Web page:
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Anolis rubribarbaris (KÖHLER, MCCRANIE & WILSON, 1999)

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Higher TaxaDactyloidae, Iguania, Sauria, Squamata (lizards)
Common Names 
SynonymNorops rubribarbaris KÖHLER, MCCRANIE & WILSON 1999
Norops rubribarbaris — KÖHLER 2000: 63
Norops rubribarbaris — NICHOLSON 2002
Anolis rubribarbaris — TOWNSEND et al. 2008
Norops rubribarbaris — NICHOLSON et al. 2012
Norops rubribarbaris — MCCRANIE & KÖHLER 2015: 161
Norops rubribarbaris — NICHOLSON et al. 2018 
DistributionHonduras (Santa Bárbara)

Type locality: Honduras, Departamento de Santa Bárbara,
N slope of Montaña de Santa Bárbara, 4 km S of San Luís de los Planes, elevation 1700 m.  
TypesHolotype: UF 90206 
DiagnosisDiagnosis. A medium-sized species (SVL of single adult specimen 47.5 mm) differing from all otherNorops by the following combinationof characters: body shape very slender; tail length/SVL ratio of 2.5; dorsal scales about same size as ventral scales; è ank scales heterogeneous;ventral scales strongly keeled; about eight rows of irregularly enlargedmedial dorsal scales; longest toe of adpressed hind limb reaching between ear opening and posterior margin of eye; one scale between supraorbital semicircles; é ve rows of loreal scales; suboculars and supralabials in contact; 25-26 lamellae under penultimate and antepenultimate phalanges of fourth toe; a pair of enlarged postanal scales in males; and a small red dewlap with tan gorgetal scales. Within the crassulus group, Norops rubribarbaris differs from N. laeviventris (includes
N. intermedius) and N. nebulosus by its greatly enlarged medial dorsal scales (only slightly enlarged in N. laeviventris and N. nebulosus); greater relative tail length (TL/SVL ratio of 2.5 vs. 1.6-1.8); and the small, red male dewlap (very small and without particular coloration in N. laeviventris, very large and yellow in N. nebulosus). Norops rubribarbaris differs from N. amplisquamosus by having dorsal scales that grade grading into è ank scales (dorsal scales abruptly enlarged in amplisquamosus) and a red dewlap in males (bright orange in amplisquamosus). Norops rubribarbaris can be distinguished from N. heteropholidotus, N. sminthus, and N. wermuthi, by having strongly keeled ventral scales (faintly keeled in N. sminthus and N. wermuthi, smooth in N. heteropholidotus) and a very slender body shape (versus stout).
Within the cluster of crassulus-like anoles, Norops rubribarbaris can be distinguished from N. anisolepis, N. crassulus, and N. haguei by the following characters: slender versus stout body; tail length/SVL ratio of 2.5 versus < 2.4, usually < 2.2; 4 versus 5-9 scales between second canthals; 8 versus 10-23 (usually 12-15) rows of enlarged dorsal scales; about 29 versus 13-27 ventral scales in a head length. Norops rubribarbaris differs further from N. crassulus by lacking a pale lateral stripe which is usually present in N. crassulus. See table 1 for a comparison of selected morphometric and pholidosis characters between N. anisolepis, N. crassulus, N. haguei and N. rubribarbaris.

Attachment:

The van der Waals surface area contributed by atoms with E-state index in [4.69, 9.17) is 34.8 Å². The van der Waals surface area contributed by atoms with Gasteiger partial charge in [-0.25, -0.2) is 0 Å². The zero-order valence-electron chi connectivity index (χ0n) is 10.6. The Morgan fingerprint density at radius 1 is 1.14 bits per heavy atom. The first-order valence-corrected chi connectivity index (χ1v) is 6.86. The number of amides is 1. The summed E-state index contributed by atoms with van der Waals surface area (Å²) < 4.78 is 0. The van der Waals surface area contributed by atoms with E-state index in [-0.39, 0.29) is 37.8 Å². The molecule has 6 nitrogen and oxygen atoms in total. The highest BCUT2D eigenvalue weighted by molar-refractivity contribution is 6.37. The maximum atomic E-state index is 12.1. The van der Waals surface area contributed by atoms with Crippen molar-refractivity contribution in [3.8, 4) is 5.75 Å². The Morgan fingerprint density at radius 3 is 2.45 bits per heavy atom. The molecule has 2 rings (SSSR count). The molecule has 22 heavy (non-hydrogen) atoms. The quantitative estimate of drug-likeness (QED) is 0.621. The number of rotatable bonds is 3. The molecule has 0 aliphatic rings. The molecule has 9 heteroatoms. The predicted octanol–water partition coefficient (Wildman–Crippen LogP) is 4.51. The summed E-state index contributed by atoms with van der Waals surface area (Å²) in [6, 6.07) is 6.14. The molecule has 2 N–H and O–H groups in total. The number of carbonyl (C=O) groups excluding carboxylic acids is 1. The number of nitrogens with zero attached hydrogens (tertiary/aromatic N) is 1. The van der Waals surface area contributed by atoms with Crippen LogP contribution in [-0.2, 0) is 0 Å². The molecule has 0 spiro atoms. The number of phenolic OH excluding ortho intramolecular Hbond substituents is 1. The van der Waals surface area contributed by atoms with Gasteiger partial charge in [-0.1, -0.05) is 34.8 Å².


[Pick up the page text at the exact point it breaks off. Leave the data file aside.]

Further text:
Diagnosis. Anolis rubribarbaris differs from all other Mesoamerican anoles, except those in the crassulus group, by having the following combination of characteristics: red dewlap, moderately to strongly enlarged medial dorsal scales, strongly keeled ventral scales, no more than one scale separating the supraorbital semicircles, four to five rows of loreals, suboculars and supralabials in contact, no axillary pocket, and heterogeneous flank squamation. Of the members of the crassulus group, A. rubribarbaris differs from A. amplisquamosus in having a red dewlap and enlarged middorsal scales grading into the dorsolateral scales (dewlap bright orange and middorsal scales abruptly larger than adjacent dorsolateral scales in A. amplisquamosus), from A. heteropholidotus, A. muralla, A. sminthus, and A. wermuthi in having strongly keeled ventral scales (ventral scales smooth or weakly keeled in A. heteropholidotus, A. sminthus, and A. wermuthi and smooth in A. muralla), and from A. anisolepis, A. crassulus, and A. haguei by having 8–11 rows of enlarged dorsal scales (usually 12–15 and as high as 23 in A. anisolepis, A. crassulus and A. haguei). This species can be distinguished from A. sp. (Townsend and Wilson, In press), and further differentiated from A. wermuthi, by having a hemipenis with an undivided asulcate processus (asulcate processus divided in A. sp. and A. wermuthi). [from TOWNSEND et a. 2008]